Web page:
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The Political and Legal Causes of Regulatory Delay in the United States: Four Case Studies of Air Pollution Permitting in the US and Germany

Abstract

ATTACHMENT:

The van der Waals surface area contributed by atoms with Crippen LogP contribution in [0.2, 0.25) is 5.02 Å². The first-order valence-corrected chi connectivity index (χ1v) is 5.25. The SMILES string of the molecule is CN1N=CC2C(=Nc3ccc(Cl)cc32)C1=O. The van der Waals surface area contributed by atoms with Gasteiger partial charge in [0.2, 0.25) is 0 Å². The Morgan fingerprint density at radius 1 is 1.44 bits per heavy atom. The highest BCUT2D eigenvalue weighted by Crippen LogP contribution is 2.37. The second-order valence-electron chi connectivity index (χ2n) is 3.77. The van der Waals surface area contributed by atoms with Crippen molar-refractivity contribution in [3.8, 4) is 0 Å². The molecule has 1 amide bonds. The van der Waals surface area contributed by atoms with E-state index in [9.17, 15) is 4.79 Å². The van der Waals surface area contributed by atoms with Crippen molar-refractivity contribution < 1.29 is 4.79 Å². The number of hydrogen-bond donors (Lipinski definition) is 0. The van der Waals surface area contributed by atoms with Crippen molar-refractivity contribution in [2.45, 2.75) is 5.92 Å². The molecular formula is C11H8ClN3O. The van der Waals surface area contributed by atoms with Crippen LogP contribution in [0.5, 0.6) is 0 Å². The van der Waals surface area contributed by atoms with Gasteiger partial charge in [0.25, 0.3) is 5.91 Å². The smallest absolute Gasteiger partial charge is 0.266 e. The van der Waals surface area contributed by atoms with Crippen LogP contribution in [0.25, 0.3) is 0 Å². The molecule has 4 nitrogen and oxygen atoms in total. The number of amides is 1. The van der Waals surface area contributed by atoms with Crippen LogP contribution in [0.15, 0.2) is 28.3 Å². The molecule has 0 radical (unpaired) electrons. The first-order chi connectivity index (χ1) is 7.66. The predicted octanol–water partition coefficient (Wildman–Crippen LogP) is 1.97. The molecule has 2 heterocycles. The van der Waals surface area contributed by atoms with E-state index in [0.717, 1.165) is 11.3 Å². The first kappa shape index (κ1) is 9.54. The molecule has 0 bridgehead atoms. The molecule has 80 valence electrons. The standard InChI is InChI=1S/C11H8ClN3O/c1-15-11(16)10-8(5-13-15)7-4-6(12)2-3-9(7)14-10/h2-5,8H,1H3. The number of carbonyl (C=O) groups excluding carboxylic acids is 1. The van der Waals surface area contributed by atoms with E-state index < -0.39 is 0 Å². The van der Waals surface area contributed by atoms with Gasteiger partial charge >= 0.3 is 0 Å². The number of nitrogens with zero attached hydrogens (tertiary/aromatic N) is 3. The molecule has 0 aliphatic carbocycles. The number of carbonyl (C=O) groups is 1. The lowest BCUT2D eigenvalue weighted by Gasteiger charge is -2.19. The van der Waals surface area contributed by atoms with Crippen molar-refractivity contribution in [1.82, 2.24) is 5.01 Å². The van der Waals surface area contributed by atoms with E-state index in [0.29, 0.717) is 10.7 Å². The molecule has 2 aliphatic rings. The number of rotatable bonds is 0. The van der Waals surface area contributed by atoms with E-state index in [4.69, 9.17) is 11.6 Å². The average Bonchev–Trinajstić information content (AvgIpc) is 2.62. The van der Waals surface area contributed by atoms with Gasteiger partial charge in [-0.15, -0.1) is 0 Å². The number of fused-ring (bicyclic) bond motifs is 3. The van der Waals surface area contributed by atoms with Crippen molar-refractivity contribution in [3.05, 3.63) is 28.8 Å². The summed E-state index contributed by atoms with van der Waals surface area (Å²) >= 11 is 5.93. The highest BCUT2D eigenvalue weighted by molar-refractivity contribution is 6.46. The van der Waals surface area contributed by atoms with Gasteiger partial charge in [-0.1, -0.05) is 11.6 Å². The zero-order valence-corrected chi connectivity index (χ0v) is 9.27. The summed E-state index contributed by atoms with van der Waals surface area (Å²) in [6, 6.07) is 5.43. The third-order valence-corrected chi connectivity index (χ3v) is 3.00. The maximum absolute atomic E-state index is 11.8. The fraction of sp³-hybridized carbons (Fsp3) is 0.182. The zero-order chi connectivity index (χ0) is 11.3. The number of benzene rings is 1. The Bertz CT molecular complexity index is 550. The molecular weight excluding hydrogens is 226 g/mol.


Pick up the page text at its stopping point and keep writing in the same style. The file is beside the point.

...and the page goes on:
We compare the process to obtain air pollution emission permits for automobile assembly plants in the U.S. and Germany. The project consists of four case studies in which comparisons are made with respect to the costs of obtaining air pollution permits for assembly plant "paint shops"--the part of the factory where new cars and trucks are painted. The plants are owned by the same company, use nearly identical paint application technologies and paints, and use virtually the same air pollution control technologies. Moreover, both countries are federalist in structure, with the national government setting general standards, and the states issuing and enforcing individual permits. These similarities allow us to compare the permitting processes in U.S. and Germany, and to isolate the salient political and legal differences and economic consequences. In both the United States and Germany, state air pollution agencies implement federal standards that effectively require the assembly plants to install similar pollution abatement technologies to control emissions resulting from increases in production or changes in paint composition. Nevertheless, the two countries' regulatory processes are rather different. Air pollution control laws, regulations, and plant-level permits in the U.S. are somewhat more stringent, detailed, and prescriptive than in Germany. Moreover, U.S. law provides substantially greater opportunity for public participation in agency permitting decisions, and at one U.S. plant, public participation significantly affected the regulatory outcome. For these and other reasons, the permitting processes at the U.S. plants were much slower and more conflictual than at the German plants, resulting in much longer delays in making production changes and installing new pollution controls.

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